The first beam is bounced off the object to be photographed, in this case an apple. Then the second beam is allowed to collide with the reflected light of the first, and the resulting interference pattern is recorded on film. To the naked eye the image on the film looks nothing at all like the object photographed. In fact, it even looks a little like the concentric rings that form when a handful of pebbles is tossed into a pond see fig. But as soon as another laser beam or in some instances just a bright light source is shined through the film, a three-dimensional image of the original object reappears.

The three-dimensionality of such images is often eerily convincing. You can actually walk around a holographic projection and view it from different angles as you would a real object However, if you reach out and try to touch it, your hand will waft right through it and you will discover there is really nothing there see fig. Three-dimensionality is not the only remarkable aspect of holograms. If a piece of holographic film containing the image of an apple is cut in half and then illuminated by a laser, each half will still be found to contain the entire image of the apple!

Even if the halves are divided again and then again, an entire apple can still be reconstructed from each small portion of the film although the images will get hazier as the portions get smaller. A piece of holographic film containing an encoded image. To the naked eye the image on the film looks nothing like the object photographed and is composed of irregular ripples known as interference patterns. However, when the film is illuminated with another laser, a three-dimensional image of the original object reappears.

The three-dimensionality of a hologram is often so eerily convincing that you can actually walk aroundit and view it from different angles. But if you reach out and try to touch it, your hand will waft right through it. Used by permission] small fragment of a piece of holographic film contains all the information recorded in the whole see fig. If it was possible for every portion of a piece of holographic film to contain all the information necessary to create a whole image, then it seemed equally possible for every part of the brain to contain all of the information necessary to recall a whole memory.

It should be noted that this astounding trait is common only to pieces of holographicfilm whose images are invisible to the naked eye. If you buy a piece of holographic film or an object containing a piece of holographic film in a store and can see a three-dimensional image in it without any special kind of illumination, do not cut it in half.

You will only end up with pieces of the original image. Unlike normal photographs, every portion of a piece of holographicfilm contains all of the information of the whole. Thus if a holographic plate isbroken into fragments, each piece can still be used to reconstruct the entire image. Vision Also Is Holographic Memory is not the only thing the brain may process holographically. Another of Lashley s discoveries was that the visual centers of the brain were also surprisingly resistant to surgical excision.

Even after removing as much as 90 percent of a rat s visual cortex the part of the brain that receives and interprets what the eye sees , he found it could still perform tasks requiring complex visual skills. Vision theorists once believed there was a one-to-one correspondence between an image the eye sees and how that image is represented in the brain. Pribram discovered this is not true. According to the leading theory of the day, there was a one-to-one correspondence between the image the eye sees and the way that image is represented in the brain. In other words, when we look at a square, it was believed the electrical activity in our visual cortex also possesses the form of a square see fig.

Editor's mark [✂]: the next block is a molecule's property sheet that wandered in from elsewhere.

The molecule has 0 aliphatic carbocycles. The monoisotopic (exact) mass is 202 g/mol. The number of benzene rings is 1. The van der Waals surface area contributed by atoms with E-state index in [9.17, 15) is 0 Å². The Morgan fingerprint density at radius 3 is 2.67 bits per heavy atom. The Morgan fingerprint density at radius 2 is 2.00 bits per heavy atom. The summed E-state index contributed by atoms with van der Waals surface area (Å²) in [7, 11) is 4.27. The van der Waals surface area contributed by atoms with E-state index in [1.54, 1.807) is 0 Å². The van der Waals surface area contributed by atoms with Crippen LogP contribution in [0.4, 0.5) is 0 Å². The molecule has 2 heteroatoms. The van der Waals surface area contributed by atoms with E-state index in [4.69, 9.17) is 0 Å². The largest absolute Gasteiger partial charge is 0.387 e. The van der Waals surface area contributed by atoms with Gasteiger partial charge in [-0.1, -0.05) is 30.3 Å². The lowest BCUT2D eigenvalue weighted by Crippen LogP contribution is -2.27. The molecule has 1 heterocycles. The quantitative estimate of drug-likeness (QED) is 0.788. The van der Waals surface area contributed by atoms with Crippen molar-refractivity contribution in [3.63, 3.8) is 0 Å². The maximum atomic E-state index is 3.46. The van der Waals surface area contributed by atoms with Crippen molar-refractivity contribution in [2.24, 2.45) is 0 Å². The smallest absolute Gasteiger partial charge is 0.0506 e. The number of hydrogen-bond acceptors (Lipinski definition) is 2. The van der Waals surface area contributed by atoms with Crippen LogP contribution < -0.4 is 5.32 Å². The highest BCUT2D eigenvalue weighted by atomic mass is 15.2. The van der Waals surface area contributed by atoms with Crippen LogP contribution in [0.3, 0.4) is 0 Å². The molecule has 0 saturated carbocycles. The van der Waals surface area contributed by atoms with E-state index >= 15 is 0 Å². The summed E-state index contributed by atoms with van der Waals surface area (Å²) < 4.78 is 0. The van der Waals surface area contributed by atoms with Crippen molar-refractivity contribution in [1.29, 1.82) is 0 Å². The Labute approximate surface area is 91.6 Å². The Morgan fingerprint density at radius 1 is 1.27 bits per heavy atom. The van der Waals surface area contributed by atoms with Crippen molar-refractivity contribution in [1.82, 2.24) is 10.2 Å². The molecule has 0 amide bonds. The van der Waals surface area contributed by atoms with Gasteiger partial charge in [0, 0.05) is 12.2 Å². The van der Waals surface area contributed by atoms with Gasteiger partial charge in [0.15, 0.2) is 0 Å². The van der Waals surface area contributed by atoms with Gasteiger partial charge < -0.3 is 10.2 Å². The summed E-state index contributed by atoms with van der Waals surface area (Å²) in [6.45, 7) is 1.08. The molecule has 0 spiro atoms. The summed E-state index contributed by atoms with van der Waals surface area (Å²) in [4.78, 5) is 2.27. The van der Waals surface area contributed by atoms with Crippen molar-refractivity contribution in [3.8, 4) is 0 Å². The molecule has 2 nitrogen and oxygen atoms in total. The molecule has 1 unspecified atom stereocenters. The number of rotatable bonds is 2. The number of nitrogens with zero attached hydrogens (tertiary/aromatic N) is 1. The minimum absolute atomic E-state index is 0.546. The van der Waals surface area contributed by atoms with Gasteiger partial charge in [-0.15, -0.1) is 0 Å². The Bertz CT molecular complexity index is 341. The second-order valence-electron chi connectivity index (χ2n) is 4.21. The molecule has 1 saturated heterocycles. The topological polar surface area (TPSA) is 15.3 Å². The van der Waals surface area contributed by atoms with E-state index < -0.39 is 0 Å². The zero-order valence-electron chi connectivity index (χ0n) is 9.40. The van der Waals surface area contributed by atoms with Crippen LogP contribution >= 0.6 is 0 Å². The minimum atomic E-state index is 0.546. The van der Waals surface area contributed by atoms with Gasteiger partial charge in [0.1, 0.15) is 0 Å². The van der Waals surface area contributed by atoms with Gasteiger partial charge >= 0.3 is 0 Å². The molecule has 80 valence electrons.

Although findings such as Lashley s seemed to deal a deathblow to this idea, Pribram was not satisfied. While he was at Yale he devised a series of experiments to resolve the matter and spent the next seven years carefully measuring the electrical activity in the brains ofmonkeys while they performed various visual tasks. He discovered that not only didno such one-to-one correspondenceexist, but there wasn t even a discernible pattern to the sequence in which the electrodes fired. He wrote of his findings, "These experimental results are incompatible with a view that a photographic-like image becomes projected onto the cortical surface.

The "whole in every part" nature of a hologram certainly seemed to explain how so much of the visual cortex could be removed without affecting the ability to perform visual tasks. If the brain was processing images by employing some kind of internal hologram, even a very small piece of the hologram could still reconstruct the whole of what the eyes were seeing. It also explained the lack of any one-to-one correspondence between the external world and the brain s electrical activity. Again, if the brain was using holographic principles to process visual information, there would be no more one-to-one correspondence between electrical activity and images seen than there was between the meaningless swirl of interference patterns on a piece of holographic film and the image the film encoded.

The only question that remained was what wavelike phenomenon the brain might be using to create such internal holograms. As soon as Pribram considered the question he thought of a possible answer. It was known that the electrical communications that take place between the brain s nerve cells, or neurons, do not occur alone.